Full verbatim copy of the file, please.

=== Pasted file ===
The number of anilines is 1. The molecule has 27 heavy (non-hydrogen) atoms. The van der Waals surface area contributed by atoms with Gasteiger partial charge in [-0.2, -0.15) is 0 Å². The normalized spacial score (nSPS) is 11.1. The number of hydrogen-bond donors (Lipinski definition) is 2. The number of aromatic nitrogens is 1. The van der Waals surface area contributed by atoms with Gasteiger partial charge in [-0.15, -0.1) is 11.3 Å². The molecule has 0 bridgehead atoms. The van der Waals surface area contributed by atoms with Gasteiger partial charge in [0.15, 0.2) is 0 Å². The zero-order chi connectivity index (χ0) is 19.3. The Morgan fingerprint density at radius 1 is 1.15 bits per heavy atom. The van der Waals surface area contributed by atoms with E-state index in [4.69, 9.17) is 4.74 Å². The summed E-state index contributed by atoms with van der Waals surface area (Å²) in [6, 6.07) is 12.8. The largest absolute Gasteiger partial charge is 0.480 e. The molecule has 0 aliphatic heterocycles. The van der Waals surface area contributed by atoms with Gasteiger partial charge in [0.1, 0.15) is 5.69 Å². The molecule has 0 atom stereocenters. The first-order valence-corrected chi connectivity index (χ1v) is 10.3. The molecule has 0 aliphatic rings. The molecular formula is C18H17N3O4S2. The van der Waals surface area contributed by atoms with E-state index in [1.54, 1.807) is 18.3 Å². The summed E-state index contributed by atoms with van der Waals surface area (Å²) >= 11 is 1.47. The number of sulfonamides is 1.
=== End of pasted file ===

The number of anilines is 1. The molecule has 27 heavy (non-hydrogen) atoms. The van der Waals surface area contributed by atoms with Gasteiger partial charge in [-0.2, -0.15) is 0 Å². The normalized spacial score (nSPS) is 11.1. The number of hydrogen-bond donors (Lipinski definition) is 2. The number of aromatic nitrogens is 1. The van der Waals surface area contributed by atoms with Gasteiger partial charge in [-0.15, -0.1) is 11.3 Å². The molecule has 0 bridgehead atoms. The van der Waals surface area contributed by atoms with Gasteiger partial charge in [0.15, 0.2) is 0 Å². The zero-order chi connectivity index (χ0) is 19.3. The Morgan fingerprint density at radius 1 is 1.15 bits per heavy atom. The van der Waals surface area contributed by atoms with E-state index in [4.69, 9.17) is 4.74 Å². The summed E-state index contributed by atoms with van der Waals surface area (Å²) in [6, 6.07) is 12.8. The largest absolute Gasteiger partial charge is 0.480 e. The molecule has 0 aliphatic heterocycles. The van der Waals surface area contributed by atoms with Gasteiger partial charge in [0.1, 0.15) is 5.69 Å². The molecule has 0 atom stereocenters. The first-order valence-corrected chi connectivity index (χ1v) is 10.3. The molecule has 0 aliphatic rings. The molecular formula is C18H17N3O4S2. The van der Waals surface area contributed by atoms with E-state index in [1.54, 1.807) is 18.3 Å². The summed E-state index contributed by atoms with van der Waals surface area (Å²) >= 11 is 1.47. The number of sulfonamides is 1.